Alternative Energy Sources
Currently, power generated from non-renewable sources is low-hanging fruit, but solar, wind, and other renewable sources are expected to play a larger role in EV charging infrastructure. “On-site or local power generation from renewable energy can reduce the quantum of electricity required from the grid, reduce grid congestion, and can ultimately result in lower cost of charging,” said Sharma.
A spokesperson from Adani Electricity added, “We are focused on offering renewable energy options to our consumers. We are offering our consumers the flexibility to choose how much renewable energy they want to consume at an extra cost of 66 paise over the current cost. We see this share going up in the coming years and it is playing a crucial role in the EV transition.”
The EV charging infrastructure business is capital intensive and as per ICRA estimates, excluding the land cost, it stands anywhere around INR 29 lakh, without subsidy. The operating costs are seen at over INR 10 lakh per annum, thus making asset utilisation and the adequate power supply to it critical. ICRA expects additional (around) 48,000 chargers over the next three to four years at an investment of around INR 14,000 cr.
Although India remains a laggard in EV charging infrastructure penetration, battery-swapping is an alternative solution instead of developing EV charging infrastructure, especially for commercial applications, said Shamsher Dewan, Vice President and Group Head, ICRA.
“This is also currently in nascent stages in India. Battery swapping is advantageous – it is a quick way of recharging a vehicle and is cost and time efficient. There is increased predictability of battery life due to controlled charging conditions. However, ensuring interoperability, adequate financing availability and maintaining sufficient battery inventory can prove to be challenging,” Dewan said.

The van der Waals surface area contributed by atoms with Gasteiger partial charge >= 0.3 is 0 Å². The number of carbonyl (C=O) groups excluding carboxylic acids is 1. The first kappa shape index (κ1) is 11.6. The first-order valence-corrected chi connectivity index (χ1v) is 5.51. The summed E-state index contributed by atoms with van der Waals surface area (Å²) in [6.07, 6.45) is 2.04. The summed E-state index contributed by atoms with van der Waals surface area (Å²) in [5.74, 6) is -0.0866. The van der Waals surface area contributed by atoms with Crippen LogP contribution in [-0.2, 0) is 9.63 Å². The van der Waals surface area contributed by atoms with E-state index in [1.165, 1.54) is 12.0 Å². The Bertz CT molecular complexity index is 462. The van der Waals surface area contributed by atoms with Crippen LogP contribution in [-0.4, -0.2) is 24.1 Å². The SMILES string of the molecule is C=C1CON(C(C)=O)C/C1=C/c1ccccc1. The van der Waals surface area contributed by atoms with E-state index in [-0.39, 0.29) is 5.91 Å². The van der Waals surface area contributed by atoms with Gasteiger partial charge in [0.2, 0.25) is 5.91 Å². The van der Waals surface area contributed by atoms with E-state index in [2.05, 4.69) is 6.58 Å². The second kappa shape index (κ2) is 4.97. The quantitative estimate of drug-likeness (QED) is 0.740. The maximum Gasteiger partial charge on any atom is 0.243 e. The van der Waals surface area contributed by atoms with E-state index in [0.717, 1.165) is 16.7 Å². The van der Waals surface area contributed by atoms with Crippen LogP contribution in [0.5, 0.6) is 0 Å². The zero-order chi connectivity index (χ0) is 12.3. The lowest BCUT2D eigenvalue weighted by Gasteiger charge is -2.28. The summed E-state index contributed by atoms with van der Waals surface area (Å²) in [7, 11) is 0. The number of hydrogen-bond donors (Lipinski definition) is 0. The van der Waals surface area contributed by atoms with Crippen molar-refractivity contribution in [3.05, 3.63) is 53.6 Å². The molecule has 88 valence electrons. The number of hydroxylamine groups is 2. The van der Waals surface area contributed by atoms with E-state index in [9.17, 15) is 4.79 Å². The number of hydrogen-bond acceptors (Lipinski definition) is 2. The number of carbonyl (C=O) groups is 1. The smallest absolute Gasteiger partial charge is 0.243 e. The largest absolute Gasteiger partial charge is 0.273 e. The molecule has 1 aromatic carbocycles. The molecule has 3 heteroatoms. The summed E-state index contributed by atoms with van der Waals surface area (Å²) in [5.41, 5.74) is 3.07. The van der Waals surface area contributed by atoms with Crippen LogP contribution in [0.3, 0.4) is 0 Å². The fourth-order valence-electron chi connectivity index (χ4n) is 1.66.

At the end of the day, it depends upon the power supply, and therefore, there is no escaping from the fact that the country needs to hasten its efforts towards integrating grid and EV ecosystem. “Moreover, engaging the Green Grid as well,” said an industry expert on the condition of anonymity.
Interestingly, the government is in the process of setting up the Green Energy Corridor (GEC) – Intra-State Transmission System Phase-II scheme. Under this scheme, it aims to facilitate grid integration and set up approximately 20 GW of Renewable Energy (RE) power projects in seven states, namely, Gujarat, Himachal Pradesh, Karnataka, Kerala, Rajasthan, Tamil Nadu and Uttar Pradesh. By 2030, India aims to achieve 450 MW of installed Renewable Energy (RE) power capacity.
As per the latest figures on the National Power Portal (as of May 2022), the total installed capacity stands at 399,496.62 MW (399.5 GW). Of this, solar power makes 13.52%, bio power makes 2.67%, small hydro power makes 1.21%, wind power makes 10.10%, nuclear 1.70% and hydro 11.70%.
In terms of the sector-wise division of installed capacity, central sector holds 25.01%, state sector 26.49% and private sector 48.50%.
In the integration of grid with EVs, another crucial point is the power fluctuation and ways to mitigate risks related to it. This would require quality EVSEs at charging stations and charging kits that come along with the EVs from OEMs. Since there are many data pointers/ attributes in an EVSE, common software is not possible.
Currently, software like DLMS/ COSEM (or IEC 62056) is the main global standard for smart energy metering, control, and management. In India, IS 16444 standard defines Smart Energy Meter communication from the grid to hardware. Moreover, as per IS 17017-23 and IS 17120 IC-CPD, the charger is designed to handle any sort of surge, leakage, and transient protection.
“The charger has its own protection circuit, which handles grid fluctuation like under voltage or over voltage/current, ground fault detection, leakage current detection, etc.,” Mishra concluded.